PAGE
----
Grade
C
Pick
65

Zach Allen

DE | Boston College

Allen is a so-so athlete who has good initial get-off and presses hard through the play, but the Cardinals have a similar guy in ex-Falcon Brooks Reed.

Grade
B
Pick
66
From Oakland Raiders

Diontae Johnson

WR | Toledo

Yes, some will say the Steelers essentially traded Antonio Brown for Diontae Johnson and a fifth-rounder. But let’s remember: Johnson is much, much cheaper, and also—presumably—not anywhere near as much of a problem in the locker room. Pittsburgh’s scheme is simple and Ben Roethlisberger is easy to play with. Can Johnson compete right away?

Jalen Hurd

WR | Baylor

As we covered in the Deebo Samuel write-up, San Francisco’s scheme is receiver-friendly, assuming that receiver has respectable fundamentals. With Hurd, that may take time, as his experience is predominantly at running back. Hurd appears to simply give the Niners depth and options, but given that this team had other needs (namely defensive back), we can assume he wouldn’t be here unless Kyle Shanahan had a specific plan for him.

Grade
B-
Pick
68

Jachai Polite

DL | Florida

Here’s the edge rusher that New York’s roster has been pining for. Some are concerned that Polite isn’t stout enough to hold up against the run, but you can live with your third-rounder becoming just a situation player if those situations involve critical third downs.

Josh Oliver

TE | San Jose State

If you want to be a smashmouth offense, it’s hard to envision where a gadget, flex-style tight end fits in. Oliver did not block at San Jose State…if he comes on the field in any situation other than an obvious passing one, defenses could get a tell.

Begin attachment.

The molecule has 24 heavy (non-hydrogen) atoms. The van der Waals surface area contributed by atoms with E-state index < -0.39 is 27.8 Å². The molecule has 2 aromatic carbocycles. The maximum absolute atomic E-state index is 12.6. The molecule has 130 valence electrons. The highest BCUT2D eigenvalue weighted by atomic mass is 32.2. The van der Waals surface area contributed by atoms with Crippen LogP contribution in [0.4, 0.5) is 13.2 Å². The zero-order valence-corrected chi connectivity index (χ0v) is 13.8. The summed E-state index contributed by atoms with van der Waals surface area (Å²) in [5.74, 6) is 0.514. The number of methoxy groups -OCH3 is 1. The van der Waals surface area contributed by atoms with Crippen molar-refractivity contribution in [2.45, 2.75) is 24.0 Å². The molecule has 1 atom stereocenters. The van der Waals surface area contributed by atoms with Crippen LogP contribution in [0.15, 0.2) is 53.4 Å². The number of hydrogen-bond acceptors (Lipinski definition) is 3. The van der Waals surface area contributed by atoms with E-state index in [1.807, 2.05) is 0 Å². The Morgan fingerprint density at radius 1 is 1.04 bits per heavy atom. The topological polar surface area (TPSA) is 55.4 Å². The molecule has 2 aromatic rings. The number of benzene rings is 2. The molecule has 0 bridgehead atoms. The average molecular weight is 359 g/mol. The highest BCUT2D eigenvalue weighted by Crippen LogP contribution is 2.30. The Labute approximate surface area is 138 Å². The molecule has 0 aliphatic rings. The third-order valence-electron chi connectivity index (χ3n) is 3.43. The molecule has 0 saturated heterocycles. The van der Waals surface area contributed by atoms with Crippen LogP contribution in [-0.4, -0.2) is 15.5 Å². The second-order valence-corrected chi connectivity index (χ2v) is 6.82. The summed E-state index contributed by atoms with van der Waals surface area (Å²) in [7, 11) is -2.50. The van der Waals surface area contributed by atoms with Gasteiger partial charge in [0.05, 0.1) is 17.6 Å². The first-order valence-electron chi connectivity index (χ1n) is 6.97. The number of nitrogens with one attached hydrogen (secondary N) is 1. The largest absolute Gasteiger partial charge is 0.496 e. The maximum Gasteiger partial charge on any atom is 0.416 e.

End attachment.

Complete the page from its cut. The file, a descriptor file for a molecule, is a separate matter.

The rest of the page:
Grade
A-
Pick
70
From Tampa Bay Buccaneers

Darrell Henderson

RB | Memphis

Henderson is not here to replace Rams star RB Todd Gurley, but he is definitely here to spell him. Gurley’s knee is a long-term concern and his performance fell off drastically last season, so the Rams likely view this as an upgrade at both Henderson’s and Gurley’s spots.

Forfeited Pick

Sam Beal

DB
Grade
B
Pick
71

Dre'Mont Jones

DT | Ohio State

The Broncos have had success finding quality defensive tackles in the early middle rounds. Scouts love Jones’s one-gapping athleticism.

Grade
A-
Pick
72

Germaine Pratt

LB | North Carolina State

Cincy’s linebacking corps is grossly lacking. Though weighing 240, not 250-plus, Pratt has the inside thumping style of play that the team sacrificed in dumping Vontaze Burfict. Don’t be surprised if the rookie plays a big role right away.

Grade
A
Pick
73
From Detroit Lions
From New England Patriots

David Montgomery

RB | Iowa State

Scouts love Montgomery’s contact balance and tough, physical style. He can be a featured back in Jordan Howard’s old spot, leaving Tarik Cohen in a better-fitting scatback role.

Grade
B+
Pick
74

Devin Singletary

RB | Florida Atlantic

Picking Singletary suggests the Bills will not retain LeSean McCoy when his deal expires after this season. Like McCoy, Singletary has a renowned jump cut, which can be a valuable trait in the NFL, where so much of the running game comes down to creating your own space within confined areas.

Grade
A
Pick
75

Jace Sternberger

TE | Texas A&M